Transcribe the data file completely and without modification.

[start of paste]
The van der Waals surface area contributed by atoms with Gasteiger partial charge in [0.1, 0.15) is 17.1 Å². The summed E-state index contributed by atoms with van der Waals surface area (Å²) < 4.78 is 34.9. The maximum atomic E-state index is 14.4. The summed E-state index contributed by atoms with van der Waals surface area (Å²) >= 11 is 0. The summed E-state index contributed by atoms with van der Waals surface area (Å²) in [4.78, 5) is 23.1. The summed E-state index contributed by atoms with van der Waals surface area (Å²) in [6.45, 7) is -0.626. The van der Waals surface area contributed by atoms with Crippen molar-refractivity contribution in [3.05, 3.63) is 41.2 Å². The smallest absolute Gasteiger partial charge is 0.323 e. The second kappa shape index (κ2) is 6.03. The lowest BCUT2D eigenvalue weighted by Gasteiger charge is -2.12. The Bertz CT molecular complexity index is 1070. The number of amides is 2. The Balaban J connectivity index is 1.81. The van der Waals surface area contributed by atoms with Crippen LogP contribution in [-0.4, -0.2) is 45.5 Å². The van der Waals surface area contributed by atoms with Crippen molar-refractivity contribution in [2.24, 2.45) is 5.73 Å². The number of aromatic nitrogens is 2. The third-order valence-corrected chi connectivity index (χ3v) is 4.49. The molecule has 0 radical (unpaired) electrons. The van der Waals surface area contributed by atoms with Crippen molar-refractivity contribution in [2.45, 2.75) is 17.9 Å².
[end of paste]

The van der Waals surface area contributed by atoms with Gasteiger partial charge in [0.1, 0.15) is 17.1 Å². The summed E-state index contributed by atoms with van der Waals surface area (Å²) < 4.78 is 34.9. The maximum atomic E-state index is 14.4. The summed E-state index contributed by atoms with van der Waals surface area (Å²) >= 11 is 0. The summed E-state index contributed by atoms with van der Waals surface area (Å²) in [4.78, 5) is 23.1. The summed E-state index contributed by atoms with van der Waals surface area (Å²) in [6.45, 7) is -0.626. The van der Waals surface area contributed by atoms with Crippen molar-refractivity contribution in [3.05, 3.63) is 41.2 Å². The smallest absolute Gasteiger partial charge is 0.323 e. The second kappa shape index (κ2) is 6.03. The lowest BCUT2D eigenvalue weighted by Gasteiger charge is -2.12. The Bertz CT molecular complexity index is 1070. The number of amides is 2. The Balaban J connectivity index is 1.81. The van der Waals surface area contributed by atoms with Crippen LogP contribution in [-0.4, -0.2) is 45.5 Å². The van der Waals surface area contributed by atoms with Crippen molar-refractivity contribution in [2.24, 2.45) is 5.73 Å². The number of aromatic nitrogens is 2. The third-order valence-corrected chi connectivity index (χ3v) is 4.49. The molecule has 0 radical (unpaired) electrons. The van der Waals surface area contributed by atoms with Crippen molar-refractivity contribution in [2.45, 2.75) is 17.9 Å².